All property of an individual debtor, whether the head of a family or not, which is not specifically exempt by 60-3504, 60-3505 and 60-3508, supra, on grounds of public policy, is subject to forced process and can be applied to the satisfaction of the debt. The court has little difficulty in finding these exemptions to be in a category of their own and entirely distinct and apart from the privileges sought to be granted by 17-1725, supra.
The provisions of 60-3494 and 60-3495, supra, exempt personal earnings of a judgment debtor except to the extent of ten percent, and costs not to exceed $4, where the judgment debtor otherwise complies with the provisions of these sections.
This exemption does not fall in the same category as the legislative act in question because ten percent of the earnings of the judgment debtor can be applied each month to the satisfaction of the debt by forced process, thereby giving the creditor a remedy by a special proceeding except that there are limitations on the amount of recovery. If the creditor persists, garnishment may be repeated month after month for application of the limited amount of recovery to the satisfaction of the debt. Furthermore, all property of the debtor not specifically exempt by statute is subject to forced process.
We adhere to the construction of Section 18 of the Bill of Rights of the Kansas Constitution placed upon it in Noel v. Menninger Foundation, supra, where it was said: ". . . It is the primary duty of the courts to safeguard the declaration of right and remedy guaranteed by the constitutional provision insuring a remedy for all injuries. . . ." (p. 763.) (Emphasis added.)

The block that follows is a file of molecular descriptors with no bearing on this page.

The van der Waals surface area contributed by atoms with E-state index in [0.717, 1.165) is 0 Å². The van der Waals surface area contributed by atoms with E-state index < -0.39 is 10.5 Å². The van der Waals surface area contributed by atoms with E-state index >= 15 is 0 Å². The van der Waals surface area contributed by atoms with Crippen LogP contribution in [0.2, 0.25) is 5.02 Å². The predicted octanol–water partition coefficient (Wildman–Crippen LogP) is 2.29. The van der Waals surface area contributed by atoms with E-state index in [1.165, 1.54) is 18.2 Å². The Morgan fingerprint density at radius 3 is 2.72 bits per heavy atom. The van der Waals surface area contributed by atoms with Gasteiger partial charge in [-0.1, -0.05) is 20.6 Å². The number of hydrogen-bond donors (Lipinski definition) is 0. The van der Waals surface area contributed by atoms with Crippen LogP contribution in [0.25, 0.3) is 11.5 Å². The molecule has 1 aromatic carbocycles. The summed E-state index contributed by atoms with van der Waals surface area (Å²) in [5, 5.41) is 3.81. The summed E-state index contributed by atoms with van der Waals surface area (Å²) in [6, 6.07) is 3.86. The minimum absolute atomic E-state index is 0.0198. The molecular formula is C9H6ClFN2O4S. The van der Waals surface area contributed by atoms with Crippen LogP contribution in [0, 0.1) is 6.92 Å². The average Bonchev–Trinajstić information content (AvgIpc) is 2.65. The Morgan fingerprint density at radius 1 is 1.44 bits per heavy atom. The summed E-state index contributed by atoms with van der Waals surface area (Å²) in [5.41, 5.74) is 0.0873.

So construed, the court is forced to conclude G.S. 1959 Supp., 17-1725 is invalid as contravening Section 18 of the Bill of Rights of the Kansas Constitution. We therefore hold the statute in question (L. 1959, Ch. 127, § 1) unconstitutional and of no force and effect.
It follows that the trial court erred in overruling the appellant's motion to require the garnishees to pay to the clerk of the district court of Sedgwick County, Kansas, the amount of money shown by their answers to be due the St. Francis Hospital School of Nursing, Inc., and in overruling the appellant's motion for judgment on the pleadings.
The judgment of the lower court is reversed.
FONTRON, J., not participating.